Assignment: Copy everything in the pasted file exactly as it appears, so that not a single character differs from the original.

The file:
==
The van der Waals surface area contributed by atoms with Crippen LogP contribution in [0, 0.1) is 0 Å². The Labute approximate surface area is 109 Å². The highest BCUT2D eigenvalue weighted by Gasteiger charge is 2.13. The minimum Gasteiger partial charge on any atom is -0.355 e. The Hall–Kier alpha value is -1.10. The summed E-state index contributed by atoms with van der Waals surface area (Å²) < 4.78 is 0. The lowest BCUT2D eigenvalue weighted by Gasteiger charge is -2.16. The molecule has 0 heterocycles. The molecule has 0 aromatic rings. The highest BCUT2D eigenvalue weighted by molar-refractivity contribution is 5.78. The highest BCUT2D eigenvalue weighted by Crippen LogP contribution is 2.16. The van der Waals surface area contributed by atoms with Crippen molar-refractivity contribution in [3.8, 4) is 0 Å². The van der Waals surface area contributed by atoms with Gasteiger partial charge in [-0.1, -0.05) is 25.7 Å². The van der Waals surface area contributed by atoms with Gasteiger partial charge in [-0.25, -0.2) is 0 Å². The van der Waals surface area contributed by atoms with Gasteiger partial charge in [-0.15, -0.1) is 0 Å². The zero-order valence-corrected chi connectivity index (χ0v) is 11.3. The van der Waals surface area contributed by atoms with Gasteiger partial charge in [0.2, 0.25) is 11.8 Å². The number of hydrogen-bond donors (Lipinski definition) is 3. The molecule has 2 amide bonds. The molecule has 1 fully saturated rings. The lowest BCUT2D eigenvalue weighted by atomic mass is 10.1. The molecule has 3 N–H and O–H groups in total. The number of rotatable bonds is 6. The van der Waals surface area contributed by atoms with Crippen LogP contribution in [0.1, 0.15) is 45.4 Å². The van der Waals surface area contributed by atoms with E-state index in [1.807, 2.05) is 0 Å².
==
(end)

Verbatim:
The van der Waals surface area contributed by atoms with Crippen LogP contribution in [0, 0.1) is 0 Å². The Labute approximate surface area is 109 Å². The highest BCUT2D eigenvalue weighted by Gasteiger charge is 2.13. The minimum Gasteiger partial charge on any atom is -0.355 e. The Hall–Kier alpha value is -1.10. The summed E-state index contributed by atoms with van der Waals surface area (Å²) < 4.78 is 0. The lowest BCUT2D eigenvalue weighted by Gasteiger charge is -2.16. The molecule has 0 heterocycles. The molecule has 0 aromatic rings. The highest BCUT2D eigenvalue weighted by molar-refractivity contribution is 5.78. The highest BCUT2D eigenvalue weighted by Crippen LogP contribution is 2.16. The van der Waals surface area contributed by atoms with Crippen molar-refractivity contribution in [3.8, 4) is 0 Å². The van der Waals surface area contributed by atoms with Gasteiger partial charge in [-0.1, -0.05) is 25.7 Å². The van der Waals surface area contributed by atoms with Gasteiger partial charge in [-0.25, -0.2) is 0 Å². The van der Waals surface area contributed by atoms with Gasteiger partial charge in [-0.15, -0.1) is 0 Å². The zero-order valence-corrected chi connectivity index (χ0v) is 11.3. The van der Waals surface area contributed by atoms with Gasteiger partial charge in [0.2, 0.25) is 11.8 Å². The number of hydrogen-bond donors (Lipinski definition) is 3. The molecule has 2 amide bonds. The molecule has 1 fully saturated rings. The lowest BCUT2D eigenvalue weighted by atomic mass is 10.1. The molecule has 3 N–H and O–H groups in total. The number of rotatable bonds is 6. The van der Waals surface area contributed by atoms with Crippen LogP contribution in [0.1, 0.15) is 45.4 Å². The van der Waals surface area contributed by atoms with E-state index in [1.807, 2.05) is 0 Å².